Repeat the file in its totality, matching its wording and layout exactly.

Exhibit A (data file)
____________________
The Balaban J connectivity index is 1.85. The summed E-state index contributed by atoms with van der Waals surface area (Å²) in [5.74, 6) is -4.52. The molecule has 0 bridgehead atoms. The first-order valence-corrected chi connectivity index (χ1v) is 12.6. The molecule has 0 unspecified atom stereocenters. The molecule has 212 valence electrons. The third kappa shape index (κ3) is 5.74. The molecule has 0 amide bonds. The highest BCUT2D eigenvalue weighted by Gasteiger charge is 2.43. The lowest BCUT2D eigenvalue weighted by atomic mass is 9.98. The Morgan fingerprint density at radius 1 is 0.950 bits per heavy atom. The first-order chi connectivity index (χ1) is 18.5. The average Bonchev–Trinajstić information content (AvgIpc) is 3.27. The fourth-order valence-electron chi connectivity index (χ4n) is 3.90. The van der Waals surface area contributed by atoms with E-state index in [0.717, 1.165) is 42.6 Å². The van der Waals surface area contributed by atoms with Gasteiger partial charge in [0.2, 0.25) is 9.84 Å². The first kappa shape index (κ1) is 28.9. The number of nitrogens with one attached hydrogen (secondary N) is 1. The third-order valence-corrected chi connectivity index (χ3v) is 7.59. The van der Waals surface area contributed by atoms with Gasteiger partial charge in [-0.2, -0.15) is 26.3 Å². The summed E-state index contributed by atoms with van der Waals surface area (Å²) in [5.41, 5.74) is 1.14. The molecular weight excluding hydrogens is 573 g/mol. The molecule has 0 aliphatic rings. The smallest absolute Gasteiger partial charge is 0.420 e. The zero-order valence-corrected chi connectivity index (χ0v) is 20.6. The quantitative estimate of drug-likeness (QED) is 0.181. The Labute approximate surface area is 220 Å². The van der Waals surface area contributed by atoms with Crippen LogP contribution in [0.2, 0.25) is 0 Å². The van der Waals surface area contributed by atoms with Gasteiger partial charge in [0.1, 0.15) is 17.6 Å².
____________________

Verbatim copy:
The Balaban J connectivity index is 1.85. The summed E-state index contributed by atoms with van der Waals surface area (Å²) in [5.74, 6) is -4.52. The molecule has 0 bridgehead atoms. The first-order valence-corrected chi connectivity index (χ1v) is 12.6. The molecule has 0 unspecified atom stereocenters. The molecule has 212 valence electrons. The third kappa shape index (κ3) is 5.74. The molecule has 0 amide bonds. The highest BCUT2D eigenvalue weighted by Gasteiger charge is 2.43. The lowest BCUT2D eigenvalue weighted by atomic mass is 9.98. The Morgan fingerprint density at radius 1 is 0.950 bits per heavy atom. The first-order chi connectivity index (χ1) is 18.5. The average Bonchev–Trinajstić information content (AvgIpc) is 3.27. The fourth-order valence-electron chi connectivity index (χ4n) is 3.90. The van der Waals surface area contributed by atoms with E-state index in [0.717, 1.165) is 42.6 Å². The van der Waals surface area contributed by atoms with Gasteiger partial charge in [0.2, 0.25) is 9.84 Å². The first kappa shape index (κ1) is 28.9. The number of nitrogens with one attached hydrogen (secondary N) is 1. The third-order valence-corrected chi connectivity index (χ3v) is 7.59. The van der Waals surface area contributed by atoms with Gasteiger partial charge in [-0.2, -0.15) is 26.3 Å². The summed E-state index contributed by atoms with van der Waals surface area (Å²) in [5.41, 5.74) is 1.14. The molecular weight excluding hydrogens is 573 g/mol. The molecule has 0 aliphatic rings. The smallest absolute Gasteiger partial charge is 0.420 e. The zero-order valence-corrected chi connectivity index (χ0v) is 20.6. The quantitative estimate of drug-likeness (QED) is 0.181. The Labute approximate surface area is 220 Å². The van der Waals surface area contributed by atoms with Crippen LogP contribution in [0.2, 0.25) is 0 Å². The van der Waals surface area contributed by atoms with Gasteiger partial charge in [0.1, 0.15) is 17.6 Å².